Linked by Thom Holwerda on Wed 7th Feb 2007 19:31 UTC, submitted by twenex
Internet & Networking Hackers Crackers have attempted to topple key parts of the internet's backbone, in one of the most significant attacks of recent years. The target was servers that help to direct global internet traffic. In the early hours of Tuesday three key servers were hit by a barrage of data in what is known as a distributed denial-of-service attack. There is no evidence so far of damage, which experts are saying is testament to the robust nature of the internet.
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DNS exploit
by linuxh8r on Wed 7th Feb 2007 20:57 UTC
linuxh8r
Member since:
2006-01-09

Last time I checked more of the Internet's big DNS (and BIND) servers were running some variant of Unix.

I think it's time we question whether Unix is an appropriate platform for the Internet. This is not the first time this has happened, and if we keep using in-secure OSes for critical data then we get what we deserve.

Reply Score: -5

RE: DNS exploit
by raxtor on Wed 7th Feb 2007 21:12 in reply to "DNS exploit"
raxtor Member since:
2006-03-20

if we keep using in-secure OSes for critical data then we get what we deserve

Certainly. And you propose to use.. what?

Reply Parent Score: 1

RE[2]: DNS exploit
by eantoranz on Wed 7th Feb 2007 21:23 in reply to "RE: DNS exploit"
eantoranz Member since:
2005-12-18

Certainly. And you propose to use.. what?

<sarcasm>Vista!!!</sarcasm>

So... let's see. The DNS insfrastructure didn't even BLINK because of this DDoS but so unix should be gotten rid of cause it's not robust enough??? Huh??? Oh, man... I'd like to know what would have happend had it been any of the MS server variants. Had it been on, we would be surfing a cheap porn site when you asked for www.google.com!!! :-S :-D

Reply Parent Score: 5

RE: DNS exploit
by twenex on Wed 7th Feb 2007 21:22 in reply to "DNS exploit"
twenex Member since:
2006-04-21

I think it's time we question whether Unix is an appropriate platform for the Internet. This is not the first time this has happened, and if we keep using in-secure OSes for critical data then we get what we deserve.

You obviously didn't read the article. Yes, Unix runs most of the Internet. The article clearly points out that this sustained attack was a dismal failure. Yes, highly trained and competent people were involved in keeping it that way, but whatever the platform, you wouldn't want highly UNtrained and INcompetent people running the 'Net, would you?

As another poster said, I'd welcome your thoughts on any alternative that would be an improvement.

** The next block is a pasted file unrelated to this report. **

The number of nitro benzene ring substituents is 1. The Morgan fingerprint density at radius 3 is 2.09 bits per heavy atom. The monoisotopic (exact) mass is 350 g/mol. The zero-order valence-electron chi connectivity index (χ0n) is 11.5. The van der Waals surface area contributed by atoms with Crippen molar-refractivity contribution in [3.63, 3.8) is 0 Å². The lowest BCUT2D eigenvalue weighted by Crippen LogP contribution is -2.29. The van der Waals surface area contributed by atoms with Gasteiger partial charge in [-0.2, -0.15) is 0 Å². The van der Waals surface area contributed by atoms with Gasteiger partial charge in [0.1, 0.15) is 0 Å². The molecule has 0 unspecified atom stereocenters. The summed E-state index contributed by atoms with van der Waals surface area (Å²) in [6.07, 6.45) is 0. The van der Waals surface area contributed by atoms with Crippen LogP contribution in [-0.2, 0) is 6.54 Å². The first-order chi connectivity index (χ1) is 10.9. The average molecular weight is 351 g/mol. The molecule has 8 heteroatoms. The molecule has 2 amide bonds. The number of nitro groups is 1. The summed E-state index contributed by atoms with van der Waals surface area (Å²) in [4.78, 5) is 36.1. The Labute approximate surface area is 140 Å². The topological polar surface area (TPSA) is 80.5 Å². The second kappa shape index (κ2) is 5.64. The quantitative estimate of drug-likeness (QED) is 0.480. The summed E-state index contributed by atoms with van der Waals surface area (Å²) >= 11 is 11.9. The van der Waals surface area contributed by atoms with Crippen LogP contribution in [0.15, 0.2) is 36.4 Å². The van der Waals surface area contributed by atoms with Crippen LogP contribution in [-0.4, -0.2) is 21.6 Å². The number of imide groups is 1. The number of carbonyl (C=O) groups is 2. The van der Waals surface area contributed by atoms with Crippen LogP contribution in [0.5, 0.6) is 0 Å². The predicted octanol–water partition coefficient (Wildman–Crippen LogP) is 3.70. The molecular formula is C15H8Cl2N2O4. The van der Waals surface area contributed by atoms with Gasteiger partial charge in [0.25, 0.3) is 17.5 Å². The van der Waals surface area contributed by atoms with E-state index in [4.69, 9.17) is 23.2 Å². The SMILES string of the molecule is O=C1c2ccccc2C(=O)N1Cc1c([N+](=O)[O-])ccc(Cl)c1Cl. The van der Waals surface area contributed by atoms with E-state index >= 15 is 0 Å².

Reply Parent Score: 5

RE[2]: DNS exploit
by PLan on Wed 7th Feb 2007 21:24 in reply to "DNS exploit"
PLan Member since:
2006-01-10

...I think it's time we question whether Unix is an appropriate platform for the Internet. ...

If this can be construed as an OS problem, then it probably relates to unpatched Windows machines that were being used as zombies.

Reply Parent Score: 5

v RE[3]: DNS exploit
by linuxh8r on Wed 7th Feb 2007 21:54 in reply to "RE[2]: DNS exploit"
RE: DNS exploit
by openwookie on Wed 7th Feb 2007 21:49 in reply to "DNS exploit"
openwookie Member since:
2006-04-25

Last time I checked more of the Internet's big DNS (and BIND) servers were running some variant of Unix.


Um ... BIND is a DNS server.


I think it's time we question whether Unix is an appropriate platform for the Internet. This is not the first time this has happened, and if we keep using in-secure OSes for critical data then we get what we deserve.


Did you read the article? It had nothing to do with the OS that was running. It was a DOS attack. It doesn't matter what your OS is, if your pipe is full of illegitimate requests, then you're going to have a hard time servicing legitimate requests.

Reply Parent Score: 4

RE[2]: DNS exploit
by butters on Thu 8th Feb 2007 05:55 in reply to "RE: DNS exploit"
butters Member since:
2005-07-08

Um ... BIND is a DNS server.

And it's an outstanding piece of code, too. One of my previous jobs involved using some static analysis software to analyze lots of system code. It's very picky and produces 50% false positives on a good day.

I was asked to run this tool on some open source code of my choice for comparison, and I happened to choose BIND. This resulted in zero "complaints" from the analysis tool, which I'd never seen happen for anything larger than a few thousand lines of code.

Taking a look, I found that the code is immaculate, highly structured, and defensive to the extreme. Every little function has a block of assertions at the top that list all of the preconditions and a block at the bottom to check the postconditions. It manages its own slab of memory using ultra-robust routines (because malloc just isn't hardened enough).

I came away with the sense that this is exactly the kind of code I would want running something so important as the Internet. Then I had to get back to work, so I scanned the FreeBSD kernel instead, and found a more usual distribution of bugs and weaknesses.

Reply Parent Score: 4